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Francesco Siciliani, leading Italian opera director, dead at 85

December 19, 1996

ROME (AP) _ Francesco Siciliani, one of the leading opera impresarios of 20th century Italy, has died. He was 85.

He died of complications from lung cancer at a Rome hospital Tuesday night, said a spokesman for the Gemelli Polyclinic.

Siciliani, who once said he learned to read notes before words, was a musical prodigy and composer. But his fame came from helping revive Italy’s musical scene after World War II and leading some of its great opera houses, including Milan’s La Scala, the San Carlo theater in Naples and the Florence opera.

He promoted the early careers of such artists as Maria Callas, Renata Tebaldi and Mario Del Monaco and worked with the greatest conductors of the age, including Furtwangler, von Karajan, De Sabata and Mitropoulos.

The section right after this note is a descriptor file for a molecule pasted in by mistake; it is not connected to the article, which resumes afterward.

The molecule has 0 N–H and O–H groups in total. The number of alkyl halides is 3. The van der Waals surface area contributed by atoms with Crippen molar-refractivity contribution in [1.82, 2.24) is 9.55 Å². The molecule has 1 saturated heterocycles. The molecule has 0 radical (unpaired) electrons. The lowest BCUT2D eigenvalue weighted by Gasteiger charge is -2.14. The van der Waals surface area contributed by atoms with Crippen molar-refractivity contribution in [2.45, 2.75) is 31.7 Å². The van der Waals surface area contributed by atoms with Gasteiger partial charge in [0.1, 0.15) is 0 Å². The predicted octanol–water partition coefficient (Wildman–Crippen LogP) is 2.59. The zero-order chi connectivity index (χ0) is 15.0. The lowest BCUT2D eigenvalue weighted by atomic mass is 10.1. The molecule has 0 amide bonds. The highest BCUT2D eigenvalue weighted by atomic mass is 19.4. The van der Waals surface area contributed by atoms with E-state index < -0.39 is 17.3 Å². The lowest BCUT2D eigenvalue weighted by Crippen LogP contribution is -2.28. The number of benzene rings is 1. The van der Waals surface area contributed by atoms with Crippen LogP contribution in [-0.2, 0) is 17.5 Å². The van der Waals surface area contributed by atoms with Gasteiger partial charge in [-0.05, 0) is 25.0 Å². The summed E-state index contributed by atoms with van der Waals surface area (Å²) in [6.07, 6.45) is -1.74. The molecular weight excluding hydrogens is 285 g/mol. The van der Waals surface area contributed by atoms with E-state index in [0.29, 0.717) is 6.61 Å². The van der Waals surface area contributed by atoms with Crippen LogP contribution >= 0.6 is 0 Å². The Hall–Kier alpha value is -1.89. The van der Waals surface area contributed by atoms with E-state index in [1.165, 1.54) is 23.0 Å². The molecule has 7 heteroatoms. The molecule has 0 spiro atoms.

He was artistic director of the La Fenice opera in Venice at the time of his death.

Siciliani was born in the Umbrian town of Perugia on March 3, 1911, the son of a clarinet teacher.

At age 6 he already was playing the piano in public and conducting. At home, Siciliani once said, ``Everybody played music, including the maids, and I learned to read notes before words.″

In the years during and just after the war, Siciliani served as artistic director at the San Carlo theater in Naples.

He directed Florence’s Teatro Comunale opera from 1948 to 1957, and moved to La Scala from 1957 to 1966 and 1980 to 1983. Before joining La Fenice six years ago, he was artistic director of Rome’s Academy of Santa Cecilia, which includes the city’s main orchestra.

His compositions included ``Fragments from the Canticle of Canticles,″ ``Psalm 12″ and ``Four Madrigals of Tasso″ for voices and orchestra.

Siciliani is survived by his wife, Ambra, son Alessandro and daughter Maria Francesca, a theater director.

A funeral was planned for Friday at Santa Maria del Popolo church in Rome, where Siciliani lived.

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